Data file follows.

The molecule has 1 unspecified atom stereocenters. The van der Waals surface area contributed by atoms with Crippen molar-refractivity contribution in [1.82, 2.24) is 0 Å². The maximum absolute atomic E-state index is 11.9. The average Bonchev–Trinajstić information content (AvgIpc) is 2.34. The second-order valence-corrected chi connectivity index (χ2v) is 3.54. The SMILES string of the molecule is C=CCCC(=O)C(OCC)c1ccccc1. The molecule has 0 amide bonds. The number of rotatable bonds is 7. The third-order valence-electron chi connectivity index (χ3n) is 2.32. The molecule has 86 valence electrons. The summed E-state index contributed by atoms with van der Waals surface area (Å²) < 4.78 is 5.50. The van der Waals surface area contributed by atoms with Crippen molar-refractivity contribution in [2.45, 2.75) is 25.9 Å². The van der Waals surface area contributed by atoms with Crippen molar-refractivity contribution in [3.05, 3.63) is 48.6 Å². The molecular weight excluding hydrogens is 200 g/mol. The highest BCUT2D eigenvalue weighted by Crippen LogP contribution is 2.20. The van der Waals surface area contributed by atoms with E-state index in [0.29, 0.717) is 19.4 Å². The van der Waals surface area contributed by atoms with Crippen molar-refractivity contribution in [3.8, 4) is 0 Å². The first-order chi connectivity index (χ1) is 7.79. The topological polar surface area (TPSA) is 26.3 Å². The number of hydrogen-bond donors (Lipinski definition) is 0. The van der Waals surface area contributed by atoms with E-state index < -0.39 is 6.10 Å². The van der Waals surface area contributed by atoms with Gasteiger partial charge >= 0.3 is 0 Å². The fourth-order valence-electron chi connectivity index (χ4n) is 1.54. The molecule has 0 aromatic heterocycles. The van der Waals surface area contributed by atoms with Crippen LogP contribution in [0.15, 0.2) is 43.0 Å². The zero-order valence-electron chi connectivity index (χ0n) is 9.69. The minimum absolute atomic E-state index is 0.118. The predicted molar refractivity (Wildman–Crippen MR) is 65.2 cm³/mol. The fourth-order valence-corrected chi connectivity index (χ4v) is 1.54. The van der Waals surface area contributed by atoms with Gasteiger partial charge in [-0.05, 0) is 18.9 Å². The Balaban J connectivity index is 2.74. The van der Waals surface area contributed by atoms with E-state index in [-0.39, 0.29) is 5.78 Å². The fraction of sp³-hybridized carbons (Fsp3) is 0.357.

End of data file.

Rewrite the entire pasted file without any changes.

The molecule has 1 unspecified atom stereocenters. The van der Waals surface area contributed by atoms with Crippen molar-refractivity contribution in [1.82, 2.24) is 0 Å². The maximum absolute atomic E-state index is 11.9. The average Bonchev–Trinajstić information content (AvgIpc) is 2.34. The second-order valence-corrected chi connectivity index (χ2v) is 3.54. The SMILES string of the molecule is C=CCCC(=O)C(OCC)c1ccccc1. The molecule has 0 amide bonds. The number of rotatable bonds is 7. The third-order valence-electron chi connectivity index (χ3n) is 2.32. The molecule has 86 valence electrons. The summed E-state index contributed by atoms with van der Waals surface area (Å²) < 4.78 is 5.50. The van der Waals surface area contributed by atoms with Crippen molar-refractivity contribution in [2.45, 2.75) is 25.9 Å². The van der Waals surface area contributed by atoms with Crippen molar-refractivity contribution in [3.05, 3.63) is 48.6 Å². The molecular weight excluding hydrogens is 200 g/mol. The highest BCUT2D eigenvalue weighted by Crippen LogP contribution is 2.20. The van der Waals surface area contributed by atoms with E-state index in [0.29, 0.717) is 19.4 Å². The van der Waals surface area contributed by atoms with Crippen molar-refractivity contribution in [3.8, 4) is 0 Å². The first-order chi connectivity index (χ1) is 7.79. The topological polar surface area (TPSA) is 26.3 Å². The number of hydrogen-bond donors (Lipinski definition) is 0. The van der Waals surface area contributed by atoms with E-state index < -0.39 is 6.10 Å². The van der Waals surface area contributed by atoms with Gasteiger partial charge >= 0.3 is 0 Å². The fourth-order valence-electron chi connectivity index (χ4n) is 1.54. The molecule has 0 aromatic heterocycles. The van der Waals surface area contributed by atoms with Crippen LogP contribution in [0.15, 0.2) is 43.0 Å². The zero-order valence-electron chi connectivity index (χ0n) is 9.69. The minimum absolute atomic E-state index is 0.118. The predicted molar refractivity (Wildman–Crippen MR) is 65.2 cm³/mol. The fourth-order valence-corrected chi connectivity index (χ4v) is 1.54. The van der Waals surface area contributed by atoms with Gasteiger partial charge in [-0.05, 0) is 18.9 Å². The Balaban J connectivity index is 2.74. The van der Waals surface area contributed by atoms with E-state index in [-0.39, 0.29) is 5.78 Å². The fraction of sp³-hybridized carbons (Fsp3) is 0.357.